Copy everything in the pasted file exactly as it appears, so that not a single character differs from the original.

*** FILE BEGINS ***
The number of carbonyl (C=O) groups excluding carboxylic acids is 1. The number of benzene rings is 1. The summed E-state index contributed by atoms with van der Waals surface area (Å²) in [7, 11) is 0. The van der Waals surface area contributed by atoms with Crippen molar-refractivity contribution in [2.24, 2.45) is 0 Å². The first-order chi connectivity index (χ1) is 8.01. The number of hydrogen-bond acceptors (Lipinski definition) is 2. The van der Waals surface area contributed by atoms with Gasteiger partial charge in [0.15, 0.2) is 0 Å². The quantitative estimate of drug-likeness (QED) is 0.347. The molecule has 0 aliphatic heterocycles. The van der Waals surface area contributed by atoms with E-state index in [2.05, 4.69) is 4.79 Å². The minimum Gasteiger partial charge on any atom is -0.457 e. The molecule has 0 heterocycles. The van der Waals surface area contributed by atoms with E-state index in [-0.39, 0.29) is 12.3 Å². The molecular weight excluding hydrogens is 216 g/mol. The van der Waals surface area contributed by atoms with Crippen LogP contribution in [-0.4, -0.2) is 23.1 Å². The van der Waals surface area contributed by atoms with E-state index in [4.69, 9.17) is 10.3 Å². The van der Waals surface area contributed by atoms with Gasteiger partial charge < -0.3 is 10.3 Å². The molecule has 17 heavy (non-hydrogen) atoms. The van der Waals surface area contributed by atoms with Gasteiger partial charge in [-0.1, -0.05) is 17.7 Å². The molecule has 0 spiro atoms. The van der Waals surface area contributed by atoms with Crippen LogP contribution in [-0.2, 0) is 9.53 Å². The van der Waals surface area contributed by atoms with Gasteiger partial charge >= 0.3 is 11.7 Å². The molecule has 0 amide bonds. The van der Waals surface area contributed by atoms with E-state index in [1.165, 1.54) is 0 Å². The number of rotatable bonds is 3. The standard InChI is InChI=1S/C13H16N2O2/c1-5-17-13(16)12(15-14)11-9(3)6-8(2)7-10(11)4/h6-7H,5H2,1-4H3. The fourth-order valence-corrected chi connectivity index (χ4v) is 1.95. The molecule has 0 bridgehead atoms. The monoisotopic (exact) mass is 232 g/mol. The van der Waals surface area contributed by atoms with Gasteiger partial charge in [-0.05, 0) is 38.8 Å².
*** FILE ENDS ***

The number of carbonyl (C=O) groups excluding carboxylic acids is 1. The number of benzene rings is 1. The summed E-state index contributed by atoms with van der Waals surface area (Å²) in [7, 11) is 0. The van der Waals surface area contributed by atoms with Crippen molar-refractivity contribution in [2.24, 2.45) is 0 Å². The first-order chi connectivity index (χ1) is 8.01. The number of hydrogen-bond acceptors (Lipinski definition) is 2. The van der Waals surface area contributed by atoms with Gasteiger partial charge in [0.15, 0.2) is 0 Å². The quantitative estimate of drug-likeness (QED) is 0.347. The molecule has 0 aliphatic heterocycles. The van der Waals surface area contributed by atoms with E-state index in [2.05, 4.69) is 4.79 Å². The minimum Gasteiger partial charge on any atom is -0.457 e. The molecule has 0 heterocycles. The van der Waals surface area contributed by atoms with E-state index in [-0.39, 0.29) is 12.3 Å². The molecular weight excluding hydrogens is 216 g/mol. The van der Waals surface area contributed by atoms with Crippen LogP contribution in [-0.4, -0.2) is 23.1 Å². The van der Waals surface area contributed by atoms with E-state index in [4.69, 9.17) is 10.3 Å². The van der Waals surface area contributed by atoms with Gasteiger partial charge < -0.3 is 10.3 Å². The molecule has 17 heavy (non-hydrogen) atoms. The van der Waals surface area contributed by atoms with Gasteiger partial charge in [-0.1, -0.05) is 17.7 Å². The molecule has 0 spiro atoms. The van der Waals surface area contributed by atoms with Crippen LogP contribution in [-0.2, 0) is 9.53 Å². The van der Waals surface area contributed by atoms with Gasteiger partial charge >= 0.3 is 11.7 Å². The molecule has 0 amide bonds. The van der Waals surface area contributed by atoms with E-state index in [1.165, 1.54) is 0 Å². The number of rotatable bonds is 3. The standard InChI is InChI=1S/C13H16N2O2/c1-5-17-13(16)12(15-14)11-9(3)6-8(2)7-10(11)4/h6-7H,5H2,1-4H3. The fourth-order valence-corrected chi connectivity index (χ4v) is 1.95. The molecule has 0 bridgehead atoms. The monoisotopic (exact) mass is 232 g/mol. The van der Waals surface area contributed by atoms with Gasteiger partial charge in [-0.05, 0) is 38.8 Å².